“There was criticism at the time that the research wasn’t systematic,” says Dr O’Loughlin. “Researchers often used different approaches, there was no control group and no way of determining whether treatments were effective in a robust scientific way.”

So she was surprised when, in 2011, the coalition government expanded the DSPD programme and she began to explore whether there might be other reasons to keep the programme alive.


She says research evidence stretching back as far as the 1970s showed that patients with personality disorders not only presented problems for the public, but were challenging for the institutions which housed them. It began to look as though the DSPD programme was as much about enabling easier management of patients, as it was protecting the public.

“If a person was self-harming or violent they were managed by being moved from prison to prison, or segregated, meaning they would get very little help for their personality disorder,” says Dr O’Loughlin.

“In psychiatric hospitals patients might cause problems by manipulating staff or other patients, and some were excluded from treatment for fear this might create more opportunities to manipulate the system.”

Dr O’Loughlin believes dealing with this situation became one of the objectives of the DSPD programme.

“I think part of the reason the programme was created was to find a way of bringing these particular patients into the mainstream and treating them in a more ‘routine’ way in prisons; ie engaging in rehabilitation, moving down through the security categories, and eventually being released,” she says.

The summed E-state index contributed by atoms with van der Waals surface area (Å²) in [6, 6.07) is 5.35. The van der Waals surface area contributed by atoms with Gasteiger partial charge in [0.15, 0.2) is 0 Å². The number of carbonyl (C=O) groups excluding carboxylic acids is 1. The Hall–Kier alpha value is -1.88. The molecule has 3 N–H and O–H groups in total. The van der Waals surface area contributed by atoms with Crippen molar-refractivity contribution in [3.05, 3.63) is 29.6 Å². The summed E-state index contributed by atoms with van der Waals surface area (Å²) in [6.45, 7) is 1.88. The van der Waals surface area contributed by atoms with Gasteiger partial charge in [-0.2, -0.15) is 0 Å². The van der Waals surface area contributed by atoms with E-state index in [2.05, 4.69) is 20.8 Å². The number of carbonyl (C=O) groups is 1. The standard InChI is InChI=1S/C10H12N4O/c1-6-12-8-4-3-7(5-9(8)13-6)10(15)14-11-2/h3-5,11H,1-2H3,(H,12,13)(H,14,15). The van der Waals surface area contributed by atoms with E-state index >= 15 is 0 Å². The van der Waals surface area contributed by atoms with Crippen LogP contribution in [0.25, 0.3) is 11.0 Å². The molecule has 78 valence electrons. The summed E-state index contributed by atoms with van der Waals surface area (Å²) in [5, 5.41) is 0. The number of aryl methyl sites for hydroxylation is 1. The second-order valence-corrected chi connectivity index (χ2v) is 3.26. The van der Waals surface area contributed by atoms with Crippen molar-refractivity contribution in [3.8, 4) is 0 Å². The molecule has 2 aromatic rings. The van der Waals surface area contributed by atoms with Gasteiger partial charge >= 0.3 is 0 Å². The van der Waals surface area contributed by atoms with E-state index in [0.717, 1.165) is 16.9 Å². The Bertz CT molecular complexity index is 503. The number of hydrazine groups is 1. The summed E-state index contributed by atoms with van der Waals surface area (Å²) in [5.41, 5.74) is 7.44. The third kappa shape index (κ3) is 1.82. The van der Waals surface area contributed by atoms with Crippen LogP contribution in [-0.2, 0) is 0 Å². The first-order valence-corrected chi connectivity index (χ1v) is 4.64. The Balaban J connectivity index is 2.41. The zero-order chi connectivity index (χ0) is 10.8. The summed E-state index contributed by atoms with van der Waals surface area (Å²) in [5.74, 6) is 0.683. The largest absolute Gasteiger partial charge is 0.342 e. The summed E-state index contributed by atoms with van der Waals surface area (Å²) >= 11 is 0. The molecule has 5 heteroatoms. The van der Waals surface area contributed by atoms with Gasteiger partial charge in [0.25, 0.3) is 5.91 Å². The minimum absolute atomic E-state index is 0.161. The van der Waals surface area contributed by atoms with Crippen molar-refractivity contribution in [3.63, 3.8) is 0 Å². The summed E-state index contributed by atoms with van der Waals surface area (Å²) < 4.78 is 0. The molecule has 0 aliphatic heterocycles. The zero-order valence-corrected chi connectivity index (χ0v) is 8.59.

In short, the programme made prisoners easier to manage, reducing the risk they posed within the prisons themselves and so aiding the management of the institution.


But Dr O’Loughlin stresses that as her research developed, her appreciation for the differing opinions of those working in the area grew.

“When I first came to this subject I thought it was a terrible way of trying to keep people locked up without anyone having an idea of whether they really posed a risk. But over the course of my research I found there are many opinions, and I wanted to show their side of the story.

“Although policy makers may appear to focus on protecting the public and offering the offender a chance of rehabilitation, the reality is this group of personality disordered offenders pose a myriad of risks - to the public, themselves, the institution housing them, staff, other patients, the reputation of the government of the day, and the mental health system itself. So you can’t understand what the programme is doing or how it came about unless you pay attention to that.”

And she hopes this paper may play a part in assisting any changes in policy in future.

“If you want to change a system, you need to fully understand it and the motivations behind it, and that’s what this paper aims to enable,” she says.

“Once you have a better idea of what’s going on you can start to look at how things could be different or how they can be improved.”


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When I first came to this subject I thought it was a terrible way of trying to keep people locked up without anyone having an idea of whether they really posed a risk. But over the course of my research I found there are many opinions, and I wanted to show their side of the story.

Dr Ailbhe O'Loughlin
Featured researcher

Dr Ailbhe O'Loughlin


Ailbhe's research interests include the role of risk and risk assessment in criminal justice and mental health law